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Helicobacter. 2009 Dec;14(6):525-35. doi: 10.1111/j.1523-5378.2009.00723.x.

Helicobacter pylori multiplex serology.

Author information

1
Department of Genome Modifications and Carcinogenesis, Infection and Cancer Program, German Cancer Research Center (DKFZ), Heidelberg, Germany.

Abstract

BACKGROUND:

Helicobacter pylori infection is associated with severe gastrointestinal disease including cancer. It induces complex antibody responses that might vary depending on disease state but currently cannot be assessed adequately. The objective of this work was the development of a sensitive and specific H. pylori multiplex serology assay with high-throughput capability that allows simultaneous detection of antibodies to a protein array.

METHODS:

Seventeen proteins of up to three H. pylori strains (26695, G27, 151), including CagA, VacA, UreA, Catalase, Omp, and GroEL, were recombinantly expressed as glutathione-S-transferase fusion proteins, affinity-purified, and used as antigens in a fluorescent bead-based antibody-binding assay. Reference sera (n = 317) characterized by commercial assays (screening ELISA with Western blot confirmation) were used for validation.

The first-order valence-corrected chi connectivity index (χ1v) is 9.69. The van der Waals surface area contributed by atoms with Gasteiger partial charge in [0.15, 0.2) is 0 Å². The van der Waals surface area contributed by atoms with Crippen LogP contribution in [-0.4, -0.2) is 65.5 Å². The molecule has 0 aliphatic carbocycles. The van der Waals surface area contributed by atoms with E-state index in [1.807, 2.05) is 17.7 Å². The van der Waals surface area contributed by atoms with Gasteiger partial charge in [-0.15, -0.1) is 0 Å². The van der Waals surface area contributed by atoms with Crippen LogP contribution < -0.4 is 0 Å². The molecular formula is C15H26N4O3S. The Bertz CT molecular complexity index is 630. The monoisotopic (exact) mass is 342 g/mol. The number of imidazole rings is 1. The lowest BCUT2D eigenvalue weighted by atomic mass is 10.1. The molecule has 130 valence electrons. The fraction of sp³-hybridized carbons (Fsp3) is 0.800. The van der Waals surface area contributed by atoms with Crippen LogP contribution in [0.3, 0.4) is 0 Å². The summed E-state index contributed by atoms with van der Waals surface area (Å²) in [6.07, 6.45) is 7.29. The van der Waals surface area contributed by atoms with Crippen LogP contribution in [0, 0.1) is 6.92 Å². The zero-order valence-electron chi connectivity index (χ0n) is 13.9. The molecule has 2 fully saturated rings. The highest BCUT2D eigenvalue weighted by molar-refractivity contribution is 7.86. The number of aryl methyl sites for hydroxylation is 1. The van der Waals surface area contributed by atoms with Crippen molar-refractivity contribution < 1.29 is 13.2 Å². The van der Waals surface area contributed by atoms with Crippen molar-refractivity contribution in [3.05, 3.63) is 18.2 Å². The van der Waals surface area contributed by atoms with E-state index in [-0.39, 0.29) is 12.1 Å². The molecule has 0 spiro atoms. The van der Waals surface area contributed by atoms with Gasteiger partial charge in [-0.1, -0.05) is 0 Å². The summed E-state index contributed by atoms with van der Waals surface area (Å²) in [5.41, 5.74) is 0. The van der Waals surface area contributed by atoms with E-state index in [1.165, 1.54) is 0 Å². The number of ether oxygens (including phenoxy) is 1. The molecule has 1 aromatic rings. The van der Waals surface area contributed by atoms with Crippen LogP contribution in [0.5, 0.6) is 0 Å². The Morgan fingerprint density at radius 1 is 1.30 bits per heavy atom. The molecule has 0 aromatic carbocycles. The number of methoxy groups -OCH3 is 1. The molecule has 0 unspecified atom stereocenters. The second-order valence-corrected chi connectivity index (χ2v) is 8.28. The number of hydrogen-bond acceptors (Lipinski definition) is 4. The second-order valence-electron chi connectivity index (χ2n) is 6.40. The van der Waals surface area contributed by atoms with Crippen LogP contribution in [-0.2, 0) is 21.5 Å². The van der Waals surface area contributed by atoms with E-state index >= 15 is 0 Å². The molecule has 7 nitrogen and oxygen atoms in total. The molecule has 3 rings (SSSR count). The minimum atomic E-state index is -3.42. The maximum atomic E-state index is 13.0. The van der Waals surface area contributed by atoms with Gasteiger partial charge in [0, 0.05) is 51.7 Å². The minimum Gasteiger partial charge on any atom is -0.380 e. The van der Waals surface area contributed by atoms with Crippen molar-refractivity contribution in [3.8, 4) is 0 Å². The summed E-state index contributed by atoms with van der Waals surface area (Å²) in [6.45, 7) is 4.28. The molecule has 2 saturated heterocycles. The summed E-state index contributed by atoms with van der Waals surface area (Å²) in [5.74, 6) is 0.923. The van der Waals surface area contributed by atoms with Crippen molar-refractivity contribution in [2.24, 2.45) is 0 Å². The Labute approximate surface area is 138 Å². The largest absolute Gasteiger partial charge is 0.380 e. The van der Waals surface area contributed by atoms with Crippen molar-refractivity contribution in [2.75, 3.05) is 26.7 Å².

RESULTS:

H. pylori seropositivity by multiplex serology defined as reactivity with at least four proteins showed good agreement (kappa: 0.70) with commercial serologic assay classification, and a sensitivity of 89% and specificity of 82%. For individual antigens, agreement with Western blot was good for CagA (kappa: 0.77), moderate for UreA (kappa: 0.53), and weak for VacA (kappa: 0.12). Of the 13 proteins expressed from two strains, only VacA showed serologic strain differences. High antibody reactivity to CagA (Type I infection) was negatively associated with antibodies to GroEL, Cad, CagM, catalase, HcpC, NapA, and UreA, suggesting type-specific differences in protein expression patterns and/or immune response.

CONCLUSION:

With its high-throughput and simultaneous detection abilities, H. pylori multiplex serology appears suited as tool for large seroepidemiologic studies assessing H. pylori prevalence, antibody patterns, and associations with specific diseases.

[Indexed for MEDLINE]

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